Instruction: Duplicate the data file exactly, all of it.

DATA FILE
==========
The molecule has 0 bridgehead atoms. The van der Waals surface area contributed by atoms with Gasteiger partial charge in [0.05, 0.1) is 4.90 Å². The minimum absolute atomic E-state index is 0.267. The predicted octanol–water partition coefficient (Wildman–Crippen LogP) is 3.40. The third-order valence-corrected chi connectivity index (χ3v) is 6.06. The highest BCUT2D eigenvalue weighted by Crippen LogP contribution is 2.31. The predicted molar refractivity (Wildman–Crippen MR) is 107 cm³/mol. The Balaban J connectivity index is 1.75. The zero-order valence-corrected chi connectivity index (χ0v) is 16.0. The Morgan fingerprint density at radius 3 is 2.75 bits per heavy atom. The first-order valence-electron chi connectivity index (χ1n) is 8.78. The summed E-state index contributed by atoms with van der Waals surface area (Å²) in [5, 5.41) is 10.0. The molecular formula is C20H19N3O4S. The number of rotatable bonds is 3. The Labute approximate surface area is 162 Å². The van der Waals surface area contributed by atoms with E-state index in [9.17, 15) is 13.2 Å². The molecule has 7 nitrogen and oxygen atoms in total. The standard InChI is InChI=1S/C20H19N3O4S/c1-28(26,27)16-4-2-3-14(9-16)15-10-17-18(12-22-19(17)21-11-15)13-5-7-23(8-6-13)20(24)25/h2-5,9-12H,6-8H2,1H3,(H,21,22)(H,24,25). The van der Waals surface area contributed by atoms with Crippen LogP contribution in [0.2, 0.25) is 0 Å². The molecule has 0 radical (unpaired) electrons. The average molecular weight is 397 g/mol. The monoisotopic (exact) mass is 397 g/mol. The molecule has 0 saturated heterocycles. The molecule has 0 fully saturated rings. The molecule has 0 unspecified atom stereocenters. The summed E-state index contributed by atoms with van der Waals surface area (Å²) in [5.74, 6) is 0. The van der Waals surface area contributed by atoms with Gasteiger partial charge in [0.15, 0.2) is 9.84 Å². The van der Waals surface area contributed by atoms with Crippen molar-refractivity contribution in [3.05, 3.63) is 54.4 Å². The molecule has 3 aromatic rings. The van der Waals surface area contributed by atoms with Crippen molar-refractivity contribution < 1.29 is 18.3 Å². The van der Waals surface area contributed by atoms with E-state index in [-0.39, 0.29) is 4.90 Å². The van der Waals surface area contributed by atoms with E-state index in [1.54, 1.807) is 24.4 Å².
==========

The molecule has 0 bridgehead atoms. The van der Waals surface area contributed by atoms with Gasteiger partial charge in [0.05, 0.1) is 4.90 Å². The minimum absolute atomic E-state index is 0.267. The predicted octanol–water partition coefficient (Wildman–Crippen LogP) is 3.40. The third-order valence-corrected chi connectivity index (χ3v) is 6.06. The highest BCUT2D eigenvalue weighted by Crippen LogP contribution is 2.31. The predicted molar refractivity (Wildman–Crippen MR) is 107 cm³/mol. The Balaban J connectivity index is 1.75. The zero-order valence-corrected chi connectivity index (χ0v) is 16.0. The Morgan fingerprint density at radius 3 is 2.75 bits per heavy atom. The first-order valence-electron chi connectivity index (χ1n) is 8.78. The summed E-state index contributed by atoms with van der Waals surface area (Å²) in [5, 5.41) is 10.0. The molecular formula is C20H19N3O4S. The number of rotatable bonds is 3. The Labute approximate surface area is 162 Å². The van der Waals surface area contributed by atoms with E-state index in [9.17, 15) is 13.2 Å². The molecule has 7 nitrogen and oxygen atoms in total. The standard InChI is InChI=1S/C20H19N3O4S/c1-28(26,27)16-4-2-3-14(9-16)15-10-17-18(12-22-19(17)21-11-15)13-5-7-23(8-6-13)20(24)25/h2-5,9-12H,6-8H2,1H3,(H,21,22)(H,24,25). The van der Waals surface area contributed by atoms with Crippen LogP contribution in [0.2, 0.25) is 0 Å². The molecule has 0 radical (unpaired) electrons. The average molecular weight is 397 g/mol. The monoisotopic (exact) mass is 397 g/mol. The molecule has 0 saturated heterocycles. The molecule has 0 fully saturated rings. The molecule has 0 unspecified atom stereocenters. The summed E-state index contributed by atoms with van der Waals surface area (Å²) in [5.74, 6) is 0. The van der Waals surface area contributed by atoms with Gasteiger partial charge in [0.15, 0.2) is 9.84 Å². The van der Waals surface area contributed by atoms with Crippen molar-refractivity contribution in [3.05, 3.63) is 54.4 Å². The molecule has 3 aromatic rings. The van der Waals surface area contributed by atoms with Crippen molar-refractivity contribution < 1.29 is 18.3 Å². The van der Waals surface area contributed by atoms with E-state index in [-0.39, 0.29) is 4.90 Å². The van der Waals surface area contributed by atoms with E-state index in [1.54, 1.807) is 24.4 Å².